But as well counter-factuals about people, you can also play the game with dates. For instance, 7 December 1941. That, as few Americans will need reminding, is the day the Japanese Imperial Navy launched its ultimately disastrous attack on Pearl Harbor.
Perhaps the real key date is actually not 7 December but 12 November, the day the decision to launch the attack was probably finalised.
|Pearl Harbor: bad news for the US at first glance; |
far worse for Japan (and Germany) on more mature reflection
Had Japan taken on the Soviets, there’s no reason to assume the US would have entered the war at that time. There was massive opposition to that entanglement and Roosevelt, whatever his personal feelings, would have found it hard to get stuck in against the pressure. And joining in the war to help out the Soviet Union? That would have gone down like a lead balloon.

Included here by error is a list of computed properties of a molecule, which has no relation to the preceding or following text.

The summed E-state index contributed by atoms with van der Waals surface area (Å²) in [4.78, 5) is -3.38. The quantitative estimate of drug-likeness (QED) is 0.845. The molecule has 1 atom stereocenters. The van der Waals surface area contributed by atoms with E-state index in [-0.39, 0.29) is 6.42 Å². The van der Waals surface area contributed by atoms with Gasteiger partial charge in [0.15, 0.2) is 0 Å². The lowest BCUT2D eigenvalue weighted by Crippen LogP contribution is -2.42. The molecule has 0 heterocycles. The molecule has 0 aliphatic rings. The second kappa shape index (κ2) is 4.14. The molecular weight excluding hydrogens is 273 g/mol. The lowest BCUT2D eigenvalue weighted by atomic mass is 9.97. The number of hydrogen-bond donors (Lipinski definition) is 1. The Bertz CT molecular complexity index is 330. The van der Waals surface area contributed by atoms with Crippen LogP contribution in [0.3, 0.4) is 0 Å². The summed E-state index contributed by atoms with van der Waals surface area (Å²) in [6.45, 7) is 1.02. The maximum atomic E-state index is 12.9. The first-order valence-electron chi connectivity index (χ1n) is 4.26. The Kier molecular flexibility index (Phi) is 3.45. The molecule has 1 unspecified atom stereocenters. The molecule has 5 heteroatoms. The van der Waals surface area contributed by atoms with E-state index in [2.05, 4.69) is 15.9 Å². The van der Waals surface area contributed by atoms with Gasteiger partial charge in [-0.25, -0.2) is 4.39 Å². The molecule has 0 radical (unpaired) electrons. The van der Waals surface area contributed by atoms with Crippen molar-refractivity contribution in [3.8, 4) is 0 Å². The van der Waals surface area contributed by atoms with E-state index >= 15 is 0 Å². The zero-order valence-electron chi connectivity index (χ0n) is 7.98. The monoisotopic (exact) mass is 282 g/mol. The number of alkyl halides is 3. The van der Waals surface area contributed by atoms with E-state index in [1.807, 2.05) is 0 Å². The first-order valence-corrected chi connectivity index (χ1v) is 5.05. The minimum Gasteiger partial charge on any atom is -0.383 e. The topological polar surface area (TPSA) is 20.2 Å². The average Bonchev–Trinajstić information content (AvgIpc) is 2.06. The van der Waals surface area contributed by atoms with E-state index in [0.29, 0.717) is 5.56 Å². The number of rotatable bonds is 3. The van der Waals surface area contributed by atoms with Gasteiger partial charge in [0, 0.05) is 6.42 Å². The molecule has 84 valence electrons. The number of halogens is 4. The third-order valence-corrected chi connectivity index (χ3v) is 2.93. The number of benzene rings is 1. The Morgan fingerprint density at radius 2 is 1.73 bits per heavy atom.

So just at the time that the Soviets were in a battle for their lives against Nazi Germany, whose forces came within 12 miles of the centre of Moscow, they might have found themselves oblige to divert forces eastward to counter an invasion from that quarter. Would the Germans then have been beaten in the West? And had Germany been able to extract its forces from a successful campaign in Russia, how long would Britain have lasted?
But none of that happened. On 12 November 1941 the Japanese decided that it was sensible to take on the might of the United States. The Germans who were determined to support their Japanese allies against the US, declared war, and Roosevelt was in with an excellent justification and no need to overcome public opinion.
It was probably the most stupid decision the Japanese government could have taken. As a result, where I might deplore it in the case of Dubya, I’m delighted by this demonstration that imbecility is not incompatible with high political office: the alternative suggests outcomes I prefer not to contemplate.
12 November 1941: a date that deserves a glass raising to it.